Even with Insurance, a Hospital Visit May Cost $1,000 or More
Even if you have what you might think of as good health insurance, your next hospital stay could cost you more than $1,000 out of your own pocket.
And that amount has gone up sharply in recent years – a rise of more than 37 percent just for straightforward hospital stays for common conditions.
Those striking statistics come from the first published analysis of actual out-of-pocket spending by people with private health insurance, most of it provided by employers. It appeared on June 27th 2016 in the JAMA Internal Medicine, and being presented at the AcademyHealth Annual Research Meeting in Boston.
A release from the university explains that to see the rise in costs paid by privately insured hospital patients, researchers at the University of Michigan’s Institute for Healthcare Policy and Innovation looked at data from more than 50 million Americans over a four-year period.
All of them had insurance plans offered by the four major companies that pool their data via the Health Care Cost Institute, of which IHPI is an academic partner.
The biggest change in out-of-pocket spending came from two types of insurance plan charges: one that patients are familiar with, the other…not so much.
Deductibles – the amount that patients pay for their care before their insurance kicks in – rose by 86 percent. Co-insurance — a percentage of the cost of the hospital stay that insurance plans often expect patients to pay, but patients may not even realize they will owe — rose 33 percent.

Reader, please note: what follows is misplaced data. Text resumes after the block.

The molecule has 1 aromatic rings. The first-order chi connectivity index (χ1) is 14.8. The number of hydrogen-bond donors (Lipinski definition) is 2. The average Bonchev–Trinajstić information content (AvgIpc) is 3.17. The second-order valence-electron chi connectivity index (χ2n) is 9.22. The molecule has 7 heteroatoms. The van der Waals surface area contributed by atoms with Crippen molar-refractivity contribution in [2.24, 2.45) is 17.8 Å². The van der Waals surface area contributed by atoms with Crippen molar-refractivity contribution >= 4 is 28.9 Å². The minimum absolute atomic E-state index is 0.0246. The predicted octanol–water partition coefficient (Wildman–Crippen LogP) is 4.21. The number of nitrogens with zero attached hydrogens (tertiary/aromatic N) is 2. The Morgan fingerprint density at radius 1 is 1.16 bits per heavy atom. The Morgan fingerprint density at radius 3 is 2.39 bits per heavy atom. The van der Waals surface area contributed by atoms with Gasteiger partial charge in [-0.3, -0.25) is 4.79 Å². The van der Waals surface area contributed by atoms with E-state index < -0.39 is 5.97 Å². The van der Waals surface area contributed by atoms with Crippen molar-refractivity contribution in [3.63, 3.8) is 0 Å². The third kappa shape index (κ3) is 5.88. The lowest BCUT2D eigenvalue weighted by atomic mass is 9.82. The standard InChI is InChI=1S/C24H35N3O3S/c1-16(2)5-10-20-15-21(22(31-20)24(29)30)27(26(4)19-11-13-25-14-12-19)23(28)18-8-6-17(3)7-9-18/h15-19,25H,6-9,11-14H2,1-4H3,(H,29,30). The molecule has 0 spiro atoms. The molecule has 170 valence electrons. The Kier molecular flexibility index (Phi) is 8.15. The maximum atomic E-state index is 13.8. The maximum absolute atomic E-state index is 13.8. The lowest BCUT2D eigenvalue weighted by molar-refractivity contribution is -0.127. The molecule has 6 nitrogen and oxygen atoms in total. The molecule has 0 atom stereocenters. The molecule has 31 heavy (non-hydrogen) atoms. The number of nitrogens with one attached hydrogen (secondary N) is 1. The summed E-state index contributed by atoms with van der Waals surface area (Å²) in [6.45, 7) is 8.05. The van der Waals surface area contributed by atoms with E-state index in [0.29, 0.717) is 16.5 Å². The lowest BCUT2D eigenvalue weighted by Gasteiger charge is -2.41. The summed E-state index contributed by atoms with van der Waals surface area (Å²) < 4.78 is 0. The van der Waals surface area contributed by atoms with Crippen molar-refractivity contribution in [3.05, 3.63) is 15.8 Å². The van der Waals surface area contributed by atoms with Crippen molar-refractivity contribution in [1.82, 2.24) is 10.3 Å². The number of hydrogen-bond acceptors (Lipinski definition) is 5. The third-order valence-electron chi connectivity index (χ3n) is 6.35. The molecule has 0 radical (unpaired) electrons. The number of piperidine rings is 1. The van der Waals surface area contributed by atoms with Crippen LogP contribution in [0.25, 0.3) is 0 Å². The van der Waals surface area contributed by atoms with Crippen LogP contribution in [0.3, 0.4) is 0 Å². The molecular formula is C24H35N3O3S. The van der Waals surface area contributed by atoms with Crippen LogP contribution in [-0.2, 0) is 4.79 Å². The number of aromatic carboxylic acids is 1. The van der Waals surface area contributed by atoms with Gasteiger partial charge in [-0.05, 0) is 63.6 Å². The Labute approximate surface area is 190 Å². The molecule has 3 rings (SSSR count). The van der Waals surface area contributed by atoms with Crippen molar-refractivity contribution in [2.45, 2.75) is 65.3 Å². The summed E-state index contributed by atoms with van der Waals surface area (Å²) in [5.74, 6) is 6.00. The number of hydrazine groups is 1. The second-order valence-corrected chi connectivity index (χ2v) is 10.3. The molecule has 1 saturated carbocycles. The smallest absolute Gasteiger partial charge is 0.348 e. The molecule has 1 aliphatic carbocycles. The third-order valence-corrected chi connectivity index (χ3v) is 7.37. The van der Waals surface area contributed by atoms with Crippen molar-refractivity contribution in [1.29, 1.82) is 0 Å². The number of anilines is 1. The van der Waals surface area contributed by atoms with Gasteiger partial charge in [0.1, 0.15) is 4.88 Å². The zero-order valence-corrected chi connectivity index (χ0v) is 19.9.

The release quotes first author Emily Adrion, Ph.D., M.Sc., a U-M research fellow with the Center for Healthcare Outcomes and Policy, as saying, “These results open up the ‘black box’ of health care, and show all the costs of hospitalization that are billed to people with private insurance. For many, these may appear to be ‘hidden costs’ that they didn’t realize they would owe. It shows that even people with the most comprehensive insurance are paying thousands of dollars, at a time when they need hospital care and may not have time to shop around.”
She and her colleagues, including senior author Brahmajee Nallamothu, M.D., M.P.H., note that the growth in out-of-pocket costs was 6.5 percent a year, compared to a 5.1 percent growth in health insurance premiums, and a 2.9 percent growth in overall health care spending.
High costs, high variation
The study looked at costs billed to people between the ages of 18 and 64, from 2009 to 2013. In addition to a broad-based analysis, the researchers took a closer look at those who had heart attacks, pneumonia, appendicitis, heart bypasses, total knee replacement or spinal fusion procedures, and women who gave birth.
It’s different from other studies that have estimated out-of-pocket spending based on the design of insurance plans.
The percentage of patients who were charged deductibles and co-insurance rose by more than five percentage points during the study period.